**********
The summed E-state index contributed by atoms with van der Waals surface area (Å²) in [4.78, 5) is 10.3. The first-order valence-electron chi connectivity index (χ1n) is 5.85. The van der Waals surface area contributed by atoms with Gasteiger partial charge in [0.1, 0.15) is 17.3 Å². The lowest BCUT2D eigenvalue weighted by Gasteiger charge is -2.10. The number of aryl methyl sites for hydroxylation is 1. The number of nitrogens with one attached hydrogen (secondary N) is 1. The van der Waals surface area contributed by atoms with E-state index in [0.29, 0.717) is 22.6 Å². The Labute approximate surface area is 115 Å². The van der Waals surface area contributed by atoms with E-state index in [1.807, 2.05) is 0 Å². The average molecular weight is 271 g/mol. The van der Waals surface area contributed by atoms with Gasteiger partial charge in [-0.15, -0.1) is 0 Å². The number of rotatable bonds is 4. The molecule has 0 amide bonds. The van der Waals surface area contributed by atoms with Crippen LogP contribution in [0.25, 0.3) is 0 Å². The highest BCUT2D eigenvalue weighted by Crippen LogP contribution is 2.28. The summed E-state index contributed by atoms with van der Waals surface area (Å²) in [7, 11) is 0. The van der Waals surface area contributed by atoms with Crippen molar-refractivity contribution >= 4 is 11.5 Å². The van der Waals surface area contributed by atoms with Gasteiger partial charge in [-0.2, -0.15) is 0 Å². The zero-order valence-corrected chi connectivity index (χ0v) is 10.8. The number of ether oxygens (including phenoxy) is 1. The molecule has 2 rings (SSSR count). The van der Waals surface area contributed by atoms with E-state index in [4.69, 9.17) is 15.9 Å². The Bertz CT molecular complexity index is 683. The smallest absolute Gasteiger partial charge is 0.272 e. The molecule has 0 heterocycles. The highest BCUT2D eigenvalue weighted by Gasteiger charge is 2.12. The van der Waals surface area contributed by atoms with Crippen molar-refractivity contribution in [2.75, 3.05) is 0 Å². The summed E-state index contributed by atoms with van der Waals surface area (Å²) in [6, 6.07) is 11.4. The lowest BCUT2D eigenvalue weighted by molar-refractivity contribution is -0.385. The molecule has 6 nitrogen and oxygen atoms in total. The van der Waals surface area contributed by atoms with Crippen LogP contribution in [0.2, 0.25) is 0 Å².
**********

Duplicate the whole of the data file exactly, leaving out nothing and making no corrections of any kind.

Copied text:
The summed E-state index contributed by atoms with van der Waals surface area (Å²) in [4.78, 5) is 10.3. The first-order valence-electron chi connectivity index (χ1n) is 5.85. The van der Waals surface area contributed by atoms with Gasteiger partial charge in [0.1, 0.15) is 17.3 Å². The lowest BCUT2D eigenvalue weighted by Gasteiger charge is -2.10. The number of aryl methyl sites for hydroxylation is 1. The number of nitrogens with one attached hydrogen (secondary N) is 1. The van der Waals surface area contributed by atoms with E-state index in [0.29, 0.717) is 22.6 Å². The Labute approximate surface area is 115 Å². The van der Waals surface area contributed by atoms with E-state index in [1.807, 2.05) is 0 Å². The average molecular weight is 271 g/mol. The van der Waals surface area contributed by atoms with Gasteiger partial charge in [-0.15, -0.1) is 0 Å². The number of rotatable bonds is 4. The molecule has 0 amide bonds. The van der Waals surface area contributed by atoms with Crippen LogP contribution in [0.25, 0.3) is 0 Å². The highest BCUT2D eigenvalue weighted by Crippen LogP contribution is 2.28. The summed E-state index contributed by atoms with van der Waals surface area (Å²) in [7, 11) is 0. The van der Waals surface area contributed by atoms with Crippen molar-refractivity contribution >= 4 is 11.5 Å². The van der Waals surface area contributed by atoms with Gasteiger partial charge in [-0.2, -0.15) is 0 Å². The zero-order valence-corrected chi connectivity index (χ0v) is 10.8. The number of ether oxygens (including phenoxy) is 1. The molecule has 2 rings (SSSR count). The van der Waals surface area contributed by atoms with E-state index in [4.69, 9.17) is 15.9 Å². The Bertz CT molecular complexity index is 683. The smallest absolute Gasteiger partial charge is 0.272 e. The molecule has 0 heterocycles. The highest BCUT2D eigenvalue weighted by Gasteiger charge is 2.12. The van der Waals surface area contributed by atoms with Crippen molar-refractivity contribution in [2.75, 3.05) is 0 Å². The summed E-state index contributed by atoms with van der Waals surface area (Å²) in [6, 6.07) is 11.4. The lowest BCUT2D eigenvalue weighted by molar-refractivity contribution is -0.385. The molecule has 6 nitrogen and oxygen atoms in total. The van der Waals surface area contributed by atoms with Crippen LogP contribution in [0.2, 0.25) is 0 Å².